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Water securityChanging rainfall patterns linked to water security in India

Published 11 January 2017

Changing rainfall is the key factor driving changes in groundwater storage in India, according to a new study. The study shows that changing monsoon patterns—which are tied to higher temperatures in the Indian Ocean—are an even greater driver of change in groundwater storage than the pumping of groundwater for agriculture.

Changing rainfall is the key factor driving changes in groundwater storage in India, according to a new study led by the Indian Institute of Technology (IIT) Gandhinagar published in the journal Nature Geoscience.The study shows that changing monsoon patterns—which are tied to higher temperatures in the Indian Ocean—are an even greater driver of change in groundwater storage than the pumping of groundwater for agriculture.

Agriculture in India relies heavily on groundwater for irrigation, particularly in the dry northern regions where precipitation is scarce. Groundwater withdrawals in the country have increased over tenfold since the 1950s, from 10-20 cubic kilometers per year in 1950, to 240-260 cubic kilometers per year in 2009. And satellite measurements have shown major declines in groundwater storage in some parts of the country, particularly in northern India. 

“Groundwater plays a vital role in food and water security in India. Sustainable use of groundwater resources for irrigation is the key  for future food grain production,” says study leader Vimal Mishra, of the IIT Gandhinagar. “And with a fast-growing population, managing groundwater sustainably is going become even more important. The linkage between monsoon rainfall and groundwater can suggest ways to enhance groundwater recharge in India and especially in the regions where rainfall has been declining, such as the Indo-Gangetic Plain.”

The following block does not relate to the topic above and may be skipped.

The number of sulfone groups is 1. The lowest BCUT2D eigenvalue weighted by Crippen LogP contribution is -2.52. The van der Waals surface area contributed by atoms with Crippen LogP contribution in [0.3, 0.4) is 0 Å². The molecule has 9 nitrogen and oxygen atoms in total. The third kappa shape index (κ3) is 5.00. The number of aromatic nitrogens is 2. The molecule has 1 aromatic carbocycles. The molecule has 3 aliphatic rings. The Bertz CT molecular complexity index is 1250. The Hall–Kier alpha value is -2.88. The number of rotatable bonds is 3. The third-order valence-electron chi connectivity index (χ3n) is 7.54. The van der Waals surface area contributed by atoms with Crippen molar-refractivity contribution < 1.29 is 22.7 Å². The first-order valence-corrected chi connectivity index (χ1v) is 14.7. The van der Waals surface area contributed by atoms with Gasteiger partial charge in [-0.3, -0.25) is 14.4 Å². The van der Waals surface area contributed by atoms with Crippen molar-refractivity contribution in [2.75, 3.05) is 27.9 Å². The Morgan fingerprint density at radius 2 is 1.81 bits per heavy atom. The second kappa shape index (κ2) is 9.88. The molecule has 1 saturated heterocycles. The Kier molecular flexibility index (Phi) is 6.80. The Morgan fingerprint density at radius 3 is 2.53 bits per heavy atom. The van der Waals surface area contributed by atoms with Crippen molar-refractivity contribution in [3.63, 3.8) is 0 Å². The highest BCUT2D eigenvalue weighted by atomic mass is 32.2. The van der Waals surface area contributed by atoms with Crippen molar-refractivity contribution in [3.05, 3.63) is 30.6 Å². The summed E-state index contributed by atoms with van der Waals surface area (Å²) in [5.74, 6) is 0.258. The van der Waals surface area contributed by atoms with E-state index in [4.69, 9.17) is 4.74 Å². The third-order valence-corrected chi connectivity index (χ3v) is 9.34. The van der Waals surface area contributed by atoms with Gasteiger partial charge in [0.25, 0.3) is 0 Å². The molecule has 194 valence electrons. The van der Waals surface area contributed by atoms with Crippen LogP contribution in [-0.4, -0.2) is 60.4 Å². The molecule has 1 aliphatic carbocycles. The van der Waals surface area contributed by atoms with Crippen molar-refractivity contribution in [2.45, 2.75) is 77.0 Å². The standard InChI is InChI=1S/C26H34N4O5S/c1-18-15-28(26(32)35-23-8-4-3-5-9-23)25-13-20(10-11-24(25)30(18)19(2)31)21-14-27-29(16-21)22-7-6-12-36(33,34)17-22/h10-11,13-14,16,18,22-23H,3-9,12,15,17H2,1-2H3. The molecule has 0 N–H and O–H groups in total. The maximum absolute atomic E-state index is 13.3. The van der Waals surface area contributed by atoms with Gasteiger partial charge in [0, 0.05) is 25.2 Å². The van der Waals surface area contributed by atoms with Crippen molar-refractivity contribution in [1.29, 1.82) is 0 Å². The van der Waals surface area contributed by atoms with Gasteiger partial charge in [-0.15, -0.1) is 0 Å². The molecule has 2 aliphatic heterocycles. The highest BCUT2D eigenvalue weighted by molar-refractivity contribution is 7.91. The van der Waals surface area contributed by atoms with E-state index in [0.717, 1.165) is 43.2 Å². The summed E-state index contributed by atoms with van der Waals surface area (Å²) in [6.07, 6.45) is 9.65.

IIASA says that groundwater acts like a bank for water storage, receiving deposits from surface water and precipitation, and withdrawals as people pump out water for drinking, industry, and irrigating fields. If withdrawals add up to more than the deposits, eventually the accounts could run dry, which could have disastrous consequences.

“This study adds another dimension to the existing water management framework. We need to consider not just the withdrawals, but also the deposits in the system,” says Yoshihide Wada, a study coauthor and the deputy director of the Water program at the International Institute for Applied Systems Analysis (IIASA) in Austria.

The issue of groundwater depletion has been a topic of much discussion in India, but most planning has focused on pumping, or the demand side, rather than the deposit side. By looking at water levels in wells around the country, the researchers could track groundwater replenishment following the monsoons.  They found that in fact, variability in the monsoons is the key factor driving the changing groundwater storage levels across the country, even as withdrawals increase.

In addition, the researchers found that the monsoon precipitation is correlated with Indian Ocean temperature, a finding which could potentially help to improve precipitation forecasts and aid in water resource planning.

“Weather is uncertain by nature, and the impacts of climate change are extremely difficult to predict at a regional level,” says Wada “But our research suggests that we must focus more attention on this side of the equation if we want to sustainably manage water resources for the future.” 

— Read more in A. Asoka et al., “Relative contribution of monsoon precipitation and pumping to changes in groundwater storage in India,” Nature Geoscience (9 January 2017) (doi:10.1038/ngeo2869)